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From Proto-Italic *flektō, of uncertain ultimate origin, lacking any solid Indo-European cognates. Possible Proto-Indo-European predecessors include *bʰleK-, *dʰleK-, and *gʷʰleK-.

Matasović has connected flectō with Proto-Slavic *gleznъ (ankle), reconstructing Proto-Indo-European *gʷʰleǵʰ- to account for both.[1]



flectō (present infinitive flectere, perfect active flexī, supine flexum); third conjugation

  1. to bend, curve or bow
  2. to deviate, distract
    Synonyms: arceō, prōpulsō, dīvertō, dēclīnō, āvertō, āspernor, dēmoveō, dēflectō, trānsvertō
  3. to turn or curl
    • 29 BCE – 19 BCE, Virgil, Aeneid 1.155-156:
      [...] genitor caelōque invectus apertō
      flectit equōs currūque volāns dat lōra secundō.
      [...] Father [Neptune], [now] riding under a clear sky, turns [his] team and gives rein to [his] swift-following chariot [as it] flies.
  4. (figuratively) to persuade, prevail upon, or soften
    Synonyms: persuādeō, convincō, trahō, perpellō, admoneō


   Conjugation of flectō (third conjugation)
indicative singular plural
first second third first second third
active present flectō flectis flectit flectimus flectitis flectunt
imperfect flectēbam flectēbās flectēbat flectēbāmus flectēbātis flectēbant
future flectam flectēs flectet flectēmus flectētis flectent
perfect flexī flexistī flexit fleximus flexistis flexērunt,
pluperfect flexeram flexerās flexerat flexerāmus flexerātis flexerant
future perfect flexerō flexeris flexerit flexerimus flexeritis flexerint
passive present flector flecteris,
flectitur flectimur flectiminī flectuntur
imperfect flectēbar flectēbāris,
flectēbātur flectēbāmur flectēbāminī flectēbantur
future flectar flectēris,
flectētur flectēmur flectēminī flectentur
perfect flexus + present active indicative of sum
pluperfect flexus + imperfect active indicative of sum
future perfect flexus + future active indicative of sum
subjunctive singular plural
first second third first second third
active present flectam flectās flectat flectāmus flectātis flectant
imperfect flecterem flecterēs flecteret flecterēmus flecterētis flecterent
perfect flexerim flexerīs flexerit flexerīmus flexerītis flexerint
pluperfect flexissem flexissēs flexisset flexissēmus flexissētis flexissent
passive present flectar flectāris,
flectātur flectāmur flectāminī flectantur
imperfect flecterer flecterēris,
flecterētur flecterēmur flecterēminī flecterentur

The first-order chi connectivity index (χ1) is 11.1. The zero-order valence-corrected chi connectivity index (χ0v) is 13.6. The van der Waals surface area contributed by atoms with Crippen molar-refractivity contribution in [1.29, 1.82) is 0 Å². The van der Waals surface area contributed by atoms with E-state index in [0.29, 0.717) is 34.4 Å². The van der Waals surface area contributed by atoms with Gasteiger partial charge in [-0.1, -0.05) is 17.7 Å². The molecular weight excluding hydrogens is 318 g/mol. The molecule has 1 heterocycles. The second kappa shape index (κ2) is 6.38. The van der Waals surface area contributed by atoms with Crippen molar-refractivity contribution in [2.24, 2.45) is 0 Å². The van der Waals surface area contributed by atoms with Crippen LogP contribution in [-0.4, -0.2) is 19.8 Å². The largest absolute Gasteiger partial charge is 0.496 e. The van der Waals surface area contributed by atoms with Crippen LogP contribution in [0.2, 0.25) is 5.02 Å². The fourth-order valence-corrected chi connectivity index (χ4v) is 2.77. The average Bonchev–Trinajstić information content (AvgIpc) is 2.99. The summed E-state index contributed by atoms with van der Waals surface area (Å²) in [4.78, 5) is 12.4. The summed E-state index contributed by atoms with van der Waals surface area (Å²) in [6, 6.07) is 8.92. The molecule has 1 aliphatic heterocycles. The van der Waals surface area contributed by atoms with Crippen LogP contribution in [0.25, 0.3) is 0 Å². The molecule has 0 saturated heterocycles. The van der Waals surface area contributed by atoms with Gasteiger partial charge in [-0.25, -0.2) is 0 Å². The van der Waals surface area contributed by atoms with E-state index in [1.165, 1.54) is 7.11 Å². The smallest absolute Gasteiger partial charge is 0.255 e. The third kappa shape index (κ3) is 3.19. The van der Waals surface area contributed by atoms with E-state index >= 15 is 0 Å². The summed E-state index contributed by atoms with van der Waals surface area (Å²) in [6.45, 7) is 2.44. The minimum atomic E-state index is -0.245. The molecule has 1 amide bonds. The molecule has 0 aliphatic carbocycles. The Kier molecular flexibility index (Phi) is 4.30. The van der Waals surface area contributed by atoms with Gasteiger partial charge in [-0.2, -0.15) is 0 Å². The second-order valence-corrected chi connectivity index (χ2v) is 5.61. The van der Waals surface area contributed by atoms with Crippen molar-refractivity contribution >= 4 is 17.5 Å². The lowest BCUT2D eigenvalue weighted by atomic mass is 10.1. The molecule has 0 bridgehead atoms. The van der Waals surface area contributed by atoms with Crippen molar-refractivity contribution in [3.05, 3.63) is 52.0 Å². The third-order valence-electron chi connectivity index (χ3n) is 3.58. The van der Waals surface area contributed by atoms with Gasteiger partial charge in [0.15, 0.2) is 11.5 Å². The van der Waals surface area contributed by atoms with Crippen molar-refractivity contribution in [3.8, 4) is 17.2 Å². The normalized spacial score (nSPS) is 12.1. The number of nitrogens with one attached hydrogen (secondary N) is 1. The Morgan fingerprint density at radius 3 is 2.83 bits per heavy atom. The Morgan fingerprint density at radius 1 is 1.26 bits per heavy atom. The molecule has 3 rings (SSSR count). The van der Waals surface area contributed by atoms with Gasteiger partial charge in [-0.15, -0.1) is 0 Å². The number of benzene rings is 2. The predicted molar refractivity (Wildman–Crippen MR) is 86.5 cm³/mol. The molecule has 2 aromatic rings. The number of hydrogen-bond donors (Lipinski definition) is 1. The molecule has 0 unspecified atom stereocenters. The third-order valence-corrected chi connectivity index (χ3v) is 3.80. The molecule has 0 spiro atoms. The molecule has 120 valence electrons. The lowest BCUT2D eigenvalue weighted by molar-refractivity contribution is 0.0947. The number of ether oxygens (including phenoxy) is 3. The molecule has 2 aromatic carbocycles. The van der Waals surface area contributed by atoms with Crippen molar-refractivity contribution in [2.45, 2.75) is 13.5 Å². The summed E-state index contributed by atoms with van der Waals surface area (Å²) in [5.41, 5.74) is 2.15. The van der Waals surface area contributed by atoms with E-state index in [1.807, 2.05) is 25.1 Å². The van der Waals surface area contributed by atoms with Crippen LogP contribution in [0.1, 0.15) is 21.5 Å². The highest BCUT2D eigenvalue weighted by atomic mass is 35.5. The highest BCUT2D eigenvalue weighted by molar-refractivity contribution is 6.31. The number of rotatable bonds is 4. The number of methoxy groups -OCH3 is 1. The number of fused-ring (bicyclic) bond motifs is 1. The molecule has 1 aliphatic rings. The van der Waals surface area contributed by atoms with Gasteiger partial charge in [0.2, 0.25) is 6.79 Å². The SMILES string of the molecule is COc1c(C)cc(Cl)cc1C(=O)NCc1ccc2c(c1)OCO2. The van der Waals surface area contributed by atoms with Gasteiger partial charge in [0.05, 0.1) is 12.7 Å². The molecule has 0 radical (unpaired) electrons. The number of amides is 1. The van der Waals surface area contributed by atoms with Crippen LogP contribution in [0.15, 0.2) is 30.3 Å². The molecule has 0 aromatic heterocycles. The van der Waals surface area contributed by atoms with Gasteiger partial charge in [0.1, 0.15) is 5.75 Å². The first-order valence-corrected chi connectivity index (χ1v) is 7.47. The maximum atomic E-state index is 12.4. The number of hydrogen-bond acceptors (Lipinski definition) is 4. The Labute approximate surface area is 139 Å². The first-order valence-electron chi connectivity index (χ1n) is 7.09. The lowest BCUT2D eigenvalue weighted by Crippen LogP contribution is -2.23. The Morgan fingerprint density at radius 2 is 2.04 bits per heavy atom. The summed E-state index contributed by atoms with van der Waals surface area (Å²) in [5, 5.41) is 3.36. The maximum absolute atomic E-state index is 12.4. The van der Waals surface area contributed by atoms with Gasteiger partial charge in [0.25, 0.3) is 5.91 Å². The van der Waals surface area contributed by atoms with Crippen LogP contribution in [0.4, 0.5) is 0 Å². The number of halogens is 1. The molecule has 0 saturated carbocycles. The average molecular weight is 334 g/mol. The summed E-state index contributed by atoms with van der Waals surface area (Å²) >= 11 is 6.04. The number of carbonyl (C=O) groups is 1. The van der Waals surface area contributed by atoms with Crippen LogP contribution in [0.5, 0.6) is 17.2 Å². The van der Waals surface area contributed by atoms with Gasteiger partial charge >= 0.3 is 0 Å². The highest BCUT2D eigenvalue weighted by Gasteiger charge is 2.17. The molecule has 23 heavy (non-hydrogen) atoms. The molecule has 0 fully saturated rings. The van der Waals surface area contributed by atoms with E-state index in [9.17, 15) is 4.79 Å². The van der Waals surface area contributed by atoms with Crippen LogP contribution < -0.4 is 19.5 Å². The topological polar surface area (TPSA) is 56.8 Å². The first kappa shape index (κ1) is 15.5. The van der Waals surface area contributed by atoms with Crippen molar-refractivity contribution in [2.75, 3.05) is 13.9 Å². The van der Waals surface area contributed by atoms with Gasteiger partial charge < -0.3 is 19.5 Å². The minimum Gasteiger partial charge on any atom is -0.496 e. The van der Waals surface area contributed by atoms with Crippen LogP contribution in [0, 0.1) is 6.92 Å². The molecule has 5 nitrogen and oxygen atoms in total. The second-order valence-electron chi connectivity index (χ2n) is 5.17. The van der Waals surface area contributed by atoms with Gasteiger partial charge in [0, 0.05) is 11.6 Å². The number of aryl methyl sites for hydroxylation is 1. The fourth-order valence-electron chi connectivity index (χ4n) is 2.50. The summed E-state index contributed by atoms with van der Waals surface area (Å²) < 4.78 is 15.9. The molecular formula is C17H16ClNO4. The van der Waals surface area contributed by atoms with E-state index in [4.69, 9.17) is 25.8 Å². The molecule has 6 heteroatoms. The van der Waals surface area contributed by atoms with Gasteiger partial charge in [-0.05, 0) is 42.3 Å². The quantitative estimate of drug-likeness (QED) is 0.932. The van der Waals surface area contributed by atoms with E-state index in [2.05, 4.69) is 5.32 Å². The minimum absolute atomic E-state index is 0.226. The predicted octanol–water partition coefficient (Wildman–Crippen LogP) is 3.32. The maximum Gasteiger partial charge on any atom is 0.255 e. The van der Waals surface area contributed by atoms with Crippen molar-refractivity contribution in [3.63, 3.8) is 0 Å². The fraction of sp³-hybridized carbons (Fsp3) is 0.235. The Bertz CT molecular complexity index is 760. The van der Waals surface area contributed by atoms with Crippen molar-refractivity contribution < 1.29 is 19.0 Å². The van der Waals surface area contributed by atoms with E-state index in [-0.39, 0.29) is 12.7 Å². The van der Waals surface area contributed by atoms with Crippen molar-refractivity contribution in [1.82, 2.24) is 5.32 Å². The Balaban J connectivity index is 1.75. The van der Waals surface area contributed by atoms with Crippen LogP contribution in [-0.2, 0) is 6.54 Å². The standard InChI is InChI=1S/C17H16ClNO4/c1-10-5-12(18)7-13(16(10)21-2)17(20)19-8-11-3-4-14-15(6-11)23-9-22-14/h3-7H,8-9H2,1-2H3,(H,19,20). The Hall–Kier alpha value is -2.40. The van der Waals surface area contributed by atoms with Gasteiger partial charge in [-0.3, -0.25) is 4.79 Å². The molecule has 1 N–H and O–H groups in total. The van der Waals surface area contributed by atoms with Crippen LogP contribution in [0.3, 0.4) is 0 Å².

perfect flexus + present active subjunctive of sum
pluperfect flexus + imperfect active subjunctive of sum
imperative singular plural
first second third first second third
active present flecte flectite
future flectitō flectitō flectitōte flectuntō
passive present flectere flectiminī
future flectitor flectitor flectuntor
non-finite forms active passive
present perfect future present perfect future
infinitives flectere flexisse flexūrum esse flectī flexum esse flexum īrī
participles flectēns flexūrus flexus flectendus,
verbal nouns gerund supine
genitive dative accusative ablative accusative ablative
flectendī flectendō flectendum flectendō flexum flexū

Derived terms[edit]


  • Gallo-Romance:
    • Old French: fletir
    • Old Occitan: fletir
  • Italo-Romance:
    • ⇒ Central Italian: affiette (bend down) (Macerata)
    • Neapolitan: fiette (compel) (Abruzzo)
  • Vulgar Latin:
  • Ancient borrowings:
  • Later borrowings:


  1. ^ Matasović, Ranko (2017), “Latin presents in -t- and the etymologies of necto ‘to weave, bind’ and flecto ‘to bend, curve’”, in Pallas[1], issue 103, Presses Universitaires du Midi, →ISSN, →JSTOR, retrieved June 5, 2023, pages 37–43

Further reading[edit]

  • flecto”, in Charlton T. Lewis and Charles Short (1879) A Latin Dictionary, Oxford: Clarendon Press
  • flecto”, in Charlton T. Lewis (1891) An Elementary Latin Dictionary, New York: Harper & Brothers
  • flecto in Enrico Olivetti, editor (2003-2023) Dizionario Latino, Olivetti Media Communication
  • flecto in Gaffiot, Félix (1934) Dictionnaire illustré latin-français, Hachette
  • Carl Meißner; Henry William Auden (1894) Latin Phrase-Book[2], London: Macmillan and Co.
    • to make a person change his intention: animum alicuius or simply aliquem flectere
    • to deviate, change the direction: iter flectere, convertere, avertere